It’s difficult to enumerate the many ways in which this historical novel impressed and delighted me. To begin with the most fundamental of fiction requisites, Joshi excels in conjuring the sights, sounds, scents, and savors of mid-twentieth century India. Descriptions of aromas (geranium, thyme, frangipani, jasmine, peppermint) and concoctions (pakoras, chapattis, masala, pilau, and lassis) grace the page and tantalize the reader. Having traveled in both North and South India on various occasions, such sensory details inevitably evoke familiar and fond associations.
But unfamiliarity with the subcontinent and its history won’t put readers at a disadvantage. Joshi deftly slips in bits of culture and history, intuitively sensing where explanation is required and avoiding excess. Readers are neither left in the dark nor overwhelmed with information. Nor does Joshi indulge in gratuitous detail. Personal narratives intertwine with the broad sweep of history; everything serves a purpose.
Joshi also succeeds in representing with credibility and respect the diverse classes, castes, and worldviews of India, along with their associated beliefs, habits, and lifestyles. Villagers transplanted to the city of Jaipur, the wealthy elite, and the palace royals all figure into the action. Some hold to time-honored traditions, while others study in London and routinely don Western attire. Joshi effectively evokes mid-century tensions between old and new, traditional and progressive, acknowledging that both can be problematic. The narrative avoids both unmitigated nostalgia and blind modernism.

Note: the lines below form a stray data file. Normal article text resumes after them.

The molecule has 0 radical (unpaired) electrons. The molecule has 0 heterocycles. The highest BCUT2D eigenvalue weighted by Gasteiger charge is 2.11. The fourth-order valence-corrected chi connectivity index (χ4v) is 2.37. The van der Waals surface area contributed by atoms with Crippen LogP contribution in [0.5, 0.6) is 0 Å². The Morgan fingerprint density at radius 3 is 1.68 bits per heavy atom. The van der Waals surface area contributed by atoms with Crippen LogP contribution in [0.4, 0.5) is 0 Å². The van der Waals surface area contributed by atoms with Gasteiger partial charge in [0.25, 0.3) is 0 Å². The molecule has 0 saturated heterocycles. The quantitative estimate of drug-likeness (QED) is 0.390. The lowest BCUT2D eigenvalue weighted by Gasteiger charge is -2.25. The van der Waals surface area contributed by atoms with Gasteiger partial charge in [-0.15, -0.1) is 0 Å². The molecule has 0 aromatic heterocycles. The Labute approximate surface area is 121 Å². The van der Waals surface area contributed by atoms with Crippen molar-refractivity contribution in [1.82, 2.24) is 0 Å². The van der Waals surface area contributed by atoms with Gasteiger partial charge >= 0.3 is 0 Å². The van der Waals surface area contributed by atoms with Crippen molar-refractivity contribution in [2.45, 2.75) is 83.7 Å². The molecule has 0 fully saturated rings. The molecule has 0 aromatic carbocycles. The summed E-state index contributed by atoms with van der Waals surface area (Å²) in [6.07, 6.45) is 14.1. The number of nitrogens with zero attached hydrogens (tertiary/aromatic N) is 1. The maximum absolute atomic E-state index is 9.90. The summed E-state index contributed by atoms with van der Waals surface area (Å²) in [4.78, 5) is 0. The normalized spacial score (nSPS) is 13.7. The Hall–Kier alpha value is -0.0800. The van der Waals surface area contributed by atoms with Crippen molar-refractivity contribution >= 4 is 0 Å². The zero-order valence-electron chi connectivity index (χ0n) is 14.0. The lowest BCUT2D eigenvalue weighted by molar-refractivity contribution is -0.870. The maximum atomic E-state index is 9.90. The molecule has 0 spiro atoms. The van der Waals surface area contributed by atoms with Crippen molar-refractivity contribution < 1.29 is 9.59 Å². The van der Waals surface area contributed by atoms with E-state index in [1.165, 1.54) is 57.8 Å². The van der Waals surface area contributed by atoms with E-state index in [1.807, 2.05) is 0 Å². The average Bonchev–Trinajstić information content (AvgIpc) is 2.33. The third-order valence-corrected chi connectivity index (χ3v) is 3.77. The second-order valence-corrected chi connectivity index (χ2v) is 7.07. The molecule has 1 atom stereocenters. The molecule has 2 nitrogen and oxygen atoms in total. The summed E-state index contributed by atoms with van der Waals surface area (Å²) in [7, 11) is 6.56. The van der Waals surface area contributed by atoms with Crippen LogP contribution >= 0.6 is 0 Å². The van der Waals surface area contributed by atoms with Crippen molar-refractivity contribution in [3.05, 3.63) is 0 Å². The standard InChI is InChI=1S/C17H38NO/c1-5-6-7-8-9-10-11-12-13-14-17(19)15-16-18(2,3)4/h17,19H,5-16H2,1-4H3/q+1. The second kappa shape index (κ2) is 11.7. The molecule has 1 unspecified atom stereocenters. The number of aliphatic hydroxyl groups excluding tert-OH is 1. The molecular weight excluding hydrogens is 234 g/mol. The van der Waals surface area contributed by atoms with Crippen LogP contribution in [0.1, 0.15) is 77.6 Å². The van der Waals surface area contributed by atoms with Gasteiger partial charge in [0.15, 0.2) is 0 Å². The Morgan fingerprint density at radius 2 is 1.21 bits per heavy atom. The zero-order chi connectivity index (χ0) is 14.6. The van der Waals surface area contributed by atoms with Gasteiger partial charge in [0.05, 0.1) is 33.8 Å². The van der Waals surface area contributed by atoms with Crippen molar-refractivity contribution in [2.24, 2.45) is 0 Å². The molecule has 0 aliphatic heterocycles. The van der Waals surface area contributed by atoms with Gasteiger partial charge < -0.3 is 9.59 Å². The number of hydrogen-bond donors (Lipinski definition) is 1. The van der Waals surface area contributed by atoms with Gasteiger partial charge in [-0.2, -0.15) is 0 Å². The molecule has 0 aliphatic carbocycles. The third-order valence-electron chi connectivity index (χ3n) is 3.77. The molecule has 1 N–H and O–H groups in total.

The henna artist of the title is one of the villagers who has left to seek a new life. By the time we meet her she has established a wealthy clientele and saved enough money to invest in a home of her own. It initially struck me as an unlikely scenario for a single woman of the 1950s. But Joshi puts the case to us convincingly. Lakshmi is a high-caste Brahmin, after all, though regarded as fallen because she touches her clients’ feet.
Throughout, Lakshmi presents as a flawed but sympathetic protagonist, caught between competing loyalties and desires. Despite regularly sending money to her parents, she berates herself for having deserted them when she left her abusive husband, to whom she had been given in marriage at fifteen. When Lakshmi’s thirteen-year-old sister shows up in Jaipur, Lakshmi is delighted to find she still has family after learning her parents are both deceased. But she soon finds it difficult—and perhaps even imprudent—to grant her newfound sister the same freedom she desires for herself.
Joshi succeeds in showing us vexed situations and thorny issues (i.e. abortion) from multiple angles. All her multifaceted characters evoke sympathy—even the villains. In Dickensian style Joshi supplies a meaningful role for even minor characters and sees them through to a satisfying conclusion.
Without giving away too much (stop here if you want to remain wholly in the dark), I will say only that Lakshmi ultimately–and admirably–relinquishes the need to measure up to the standards of the social elites she serves. She sets aside the external markers of success for a life that is internally more satisfying and, some might say, more worthwhile.
I was already infatuated with The Henna Artist before learning that Joshi became a debut author at age sixty-two. Having passed the mid-century mark myself with a still-unpublished historical novel, I find her example inspiring.